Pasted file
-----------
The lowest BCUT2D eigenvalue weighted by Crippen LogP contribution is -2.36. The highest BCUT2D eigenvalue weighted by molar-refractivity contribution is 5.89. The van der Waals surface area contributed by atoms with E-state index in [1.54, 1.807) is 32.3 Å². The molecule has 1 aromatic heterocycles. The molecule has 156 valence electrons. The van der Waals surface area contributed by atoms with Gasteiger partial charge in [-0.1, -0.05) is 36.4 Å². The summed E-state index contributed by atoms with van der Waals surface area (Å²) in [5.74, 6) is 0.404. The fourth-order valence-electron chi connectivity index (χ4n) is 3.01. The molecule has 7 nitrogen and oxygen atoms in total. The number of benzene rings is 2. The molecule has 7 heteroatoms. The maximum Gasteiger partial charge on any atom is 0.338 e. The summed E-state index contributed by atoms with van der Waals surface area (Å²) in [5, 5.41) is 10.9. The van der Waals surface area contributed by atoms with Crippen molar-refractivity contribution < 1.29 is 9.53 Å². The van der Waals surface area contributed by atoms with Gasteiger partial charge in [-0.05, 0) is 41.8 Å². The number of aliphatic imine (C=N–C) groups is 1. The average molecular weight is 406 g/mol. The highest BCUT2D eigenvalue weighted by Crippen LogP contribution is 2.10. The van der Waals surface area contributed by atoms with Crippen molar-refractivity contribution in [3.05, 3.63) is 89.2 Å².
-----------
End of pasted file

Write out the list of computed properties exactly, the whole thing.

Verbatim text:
The lowest BCUT2D eigenvalue weighted by Crippen LogP contribution is -2.36. The highest BCUT2D eigenvalue weighted by molar-refractivity contribution is 5.89. The van der Waals surface area contributed by atoms with E-state index in [1.54, 1.807) is 32.3 Å². The molecule has 1 aromatic heterocycles. The molecule has 156 valence electrons. The van der Waals surface area contributed by atoms with Gasteiger partial charge in [-0.1, -0.05) is 36.4 Å². The summed E-state index contributed by atoms with van der Waals surface area (Å²) in [5.74, 6) is 0.404. The fourth-order valence-electron chi connectivity index (χ4n) is 3.01. The molecule has 7 nitrogen and oxygen atoms in total. The number of benzene rings is 2. The molecule has 7 heteroatoms. The maximum Gasteiger partial charge on any atom is 0.338 e. The summed E-state index contributed by atoms with van der Waals surface area (Å²) in [5, 5.41) is 10.9. The van der Waals surface area contributed by atoms with Crippen molar-refractivity contribution < 1.29 is 9.53 Å². The van der Waals surface area contributed by atoms with Gasteiger partial charge in [-0.05, 0) is 41.8 Å². The number of aliphatic imine (C=N–C) groups is 1. The average molecular weight is 406 g/mol. The highest BCUT2D eigenvalue weighted by Crippen LogP contribution is 2.10. The van der Waals surface area contributed by atoms with Crippen molar-refractivity contribution in [3.05, 3.63) is 89.2 Å².